Let . Now, we define the ordering by
(2.2)

Definition 2.1.

The function is called a strict lower solution of (1.1) if
(2.3)
whenever or for some and some
(2.4)

whenever for each and , for each .

The function is called a strict upper solution of (1.1) if
(2.5)
whenever or for some and some
(2.6)

and whenever for each and , for each .

Definition 2.2.

Let , for all . We say that satisfies Nagumo condition with respect to if there exists function such that
(2.7)

Definition 2.3.

Let be strict upper solutions of (1.1) and for each . Then, we say the upper solutions are well ordered if for each , there exist and small enough such that
(2.8)

Definition 2.4.

Let be strict lower solutions of (1.1) and for each . Then, we say the lower solutions are well ordered if for each , there exist and small enough such that
(2.9)

From [18, Lemma 5.4.1], we have the following lemma.

Lemma 2.5.

is a relative compact set if and only if for all , and are uniformly bounded on and equicontinuous on each , where .

The following lemma can be easily proved.

Lemma 2.6.

Suppose that satisfies
(2.10)
Then
(2.11)

Lemma 2.7.

Let and . Then, is a solution of
(2.12)
if and only if satisfies
(2.13)

Proof. .

Let be a solution of (2.12). From Lemma 2.6, we have
(2.14)
Thus,
(2.15)
Using the boundary value condition , we have
(2.16)

The equality (2.13) now follows from (2.14) and (2.16).

On the other hand, if satisfies (2.13), by direct computation, we can easily show that satisfies (2.12). The proof is complete.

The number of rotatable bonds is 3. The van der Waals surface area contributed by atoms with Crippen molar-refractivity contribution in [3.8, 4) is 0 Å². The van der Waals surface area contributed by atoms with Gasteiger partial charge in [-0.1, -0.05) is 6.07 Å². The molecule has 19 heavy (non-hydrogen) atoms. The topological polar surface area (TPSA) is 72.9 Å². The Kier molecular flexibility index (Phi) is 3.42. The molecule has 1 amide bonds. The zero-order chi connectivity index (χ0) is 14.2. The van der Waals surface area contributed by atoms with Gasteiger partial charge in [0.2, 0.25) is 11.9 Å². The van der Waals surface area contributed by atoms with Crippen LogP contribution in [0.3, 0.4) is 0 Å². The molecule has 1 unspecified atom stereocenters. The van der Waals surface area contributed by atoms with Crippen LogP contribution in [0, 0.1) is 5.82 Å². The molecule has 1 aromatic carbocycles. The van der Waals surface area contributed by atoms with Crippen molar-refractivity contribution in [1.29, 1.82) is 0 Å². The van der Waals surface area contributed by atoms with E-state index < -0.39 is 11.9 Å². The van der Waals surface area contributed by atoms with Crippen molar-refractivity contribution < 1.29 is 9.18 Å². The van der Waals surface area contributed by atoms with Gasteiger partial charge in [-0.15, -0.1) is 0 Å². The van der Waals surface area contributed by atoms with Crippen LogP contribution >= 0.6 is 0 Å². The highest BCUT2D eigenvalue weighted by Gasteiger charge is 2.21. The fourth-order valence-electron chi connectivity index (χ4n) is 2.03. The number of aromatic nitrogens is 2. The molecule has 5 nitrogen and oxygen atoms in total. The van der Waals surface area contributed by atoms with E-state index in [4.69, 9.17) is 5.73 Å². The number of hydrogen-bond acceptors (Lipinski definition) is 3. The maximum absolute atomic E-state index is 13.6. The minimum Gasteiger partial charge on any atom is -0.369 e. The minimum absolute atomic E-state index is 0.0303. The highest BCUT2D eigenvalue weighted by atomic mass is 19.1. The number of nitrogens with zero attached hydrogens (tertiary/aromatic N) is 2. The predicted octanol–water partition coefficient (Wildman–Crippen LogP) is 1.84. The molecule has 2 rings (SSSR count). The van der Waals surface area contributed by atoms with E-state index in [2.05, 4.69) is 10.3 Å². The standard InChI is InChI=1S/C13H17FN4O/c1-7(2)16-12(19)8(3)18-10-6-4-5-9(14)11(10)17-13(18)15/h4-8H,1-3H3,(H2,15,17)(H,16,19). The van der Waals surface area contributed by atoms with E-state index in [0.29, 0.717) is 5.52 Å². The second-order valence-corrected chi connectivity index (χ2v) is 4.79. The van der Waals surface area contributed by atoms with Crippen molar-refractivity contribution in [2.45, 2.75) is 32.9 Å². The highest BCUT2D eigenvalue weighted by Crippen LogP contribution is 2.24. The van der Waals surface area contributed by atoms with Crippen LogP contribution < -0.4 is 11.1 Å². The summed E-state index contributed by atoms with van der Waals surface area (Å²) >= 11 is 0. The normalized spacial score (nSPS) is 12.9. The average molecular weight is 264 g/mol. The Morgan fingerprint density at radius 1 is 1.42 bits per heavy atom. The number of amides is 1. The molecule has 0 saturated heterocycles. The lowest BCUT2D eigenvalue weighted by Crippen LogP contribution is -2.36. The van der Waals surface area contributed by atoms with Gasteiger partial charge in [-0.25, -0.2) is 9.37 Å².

Let us define the operator by
(2.17)

From Lemma 2.5, is a completely continuous operator.

Theorem 2.8.

Suppose that and hold. Let be pairs of strict lower and upper solution, and
(2.18)
Suppose that , , satisfies Nagumo condition with respect to . Moreover, the strict lower solutions and the strict upper solutions are well ordered whenever or for some and some . Then, there exist and sufficiently large such that for each and
(2.19)
where
(2.20)

Proof .

We only prove the case when or for some and some . The conclusion is achieved in four steps.

Step 1.

Since satisfies Nagumo condition with respect to , then there exists such that
(2.21)
Let . Take such that
(2.22)
and such that
(2.23)
Let . Define the functions by
(2.24)
For each , let us define the functions by
(2.25)
It is easy to see that there exists such that
(2.26)
Let us define the operator by
(2.27)
By (2.26), we have
(2.28)
From (2.28), we have for each . Let . Then, . By the properties of the Leray-Schauder degree, we have
(2.29)
Thus, has at least one fixed point . From Lemma 2.7, satisfies
(2.30)

Step 2.

Next, we will show that
(2.31)
(2.32)
We first show that
(2.33)
To begin, we show that for all . Suppose not, then there exists such that . Set for . There are a number of cases to consider.
  1. (1)
    , then, we have
    (2.34)
     
which is a contradiction.
  1. (2)
    ; assume without loss of generality that and for some , then, we have